“We opted to go at the time with this vintage look, which we thought was pretty cool,” Kasten said Tuesday. “Our players’ reactions have been great. We don’t have logos to put on them yet. We will probably have patches along the way for different things both for commercial reasons and non-commercial reasons, but that’s a work in progress.”
The PWHL has yet to announce any branding plans for its teams, including logos and team nicknames, and it remains to be seen where teams will play their home games. Kasten said Tuesday it is very possible that logos and nicknames won’t be decided by the beginning of the season — though the start date for the season also has yet to be determined.
The league previously drew criticism on social media after it was leaked that the PWHL had filed for trademarks on what appeared to be team names, including “Boston Wicked.” Kasten deflected when asked whether those would be the names of the franchises once the season begins.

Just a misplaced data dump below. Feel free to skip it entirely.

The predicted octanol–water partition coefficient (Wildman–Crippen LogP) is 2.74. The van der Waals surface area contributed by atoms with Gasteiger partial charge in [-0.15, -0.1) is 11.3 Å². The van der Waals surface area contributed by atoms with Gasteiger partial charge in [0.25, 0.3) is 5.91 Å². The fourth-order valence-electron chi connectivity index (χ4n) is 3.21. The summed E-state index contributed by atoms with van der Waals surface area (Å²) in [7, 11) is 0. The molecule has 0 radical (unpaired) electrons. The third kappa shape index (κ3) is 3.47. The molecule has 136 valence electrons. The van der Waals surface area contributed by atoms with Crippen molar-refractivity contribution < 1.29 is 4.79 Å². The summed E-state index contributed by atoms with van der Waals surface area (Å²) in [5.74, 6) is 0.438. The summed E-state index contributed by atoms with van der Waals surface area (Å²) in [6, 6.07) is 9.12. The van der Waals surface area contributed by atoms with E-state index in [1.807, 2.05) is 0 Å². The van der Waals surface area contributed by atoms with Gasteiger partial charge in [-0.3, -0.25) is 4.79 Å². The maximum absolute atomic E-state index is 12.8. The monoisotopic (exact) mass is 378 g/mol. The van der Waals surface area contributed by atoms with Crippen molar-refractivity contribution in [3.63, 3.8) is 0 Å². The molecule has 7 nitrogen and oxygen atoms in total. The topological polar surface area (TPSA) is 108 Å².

The PWHL enlisted a professional film crew to create content for the jersey reveal. They also filmed content for commercials, in-game content, and video features.
“That’s something these women have never experienced before,” Kasten said.
From the ground up
Creating a league from scratch in a matter of months is a tall task. There are the obvious requirements, such as hiring coaches and general managers, or hosting a draft. But there are other, smaller tasks that are just as vital but much easier to let slip through the cracks.
Purchasing pucks, for example, is an essential and seemingly obvious task for a new hockey league. But when there are thousands of other things to get done, ordering pucks might not be the No. 1 priority.
Six months ago, the PWHL had no employees. Now, it employs 120 people. That means 120 onboarding processes, 120 payroll orientations, and 120 insurance accounts to set up. And that doesn’t include the nearly 150 athletes in the league.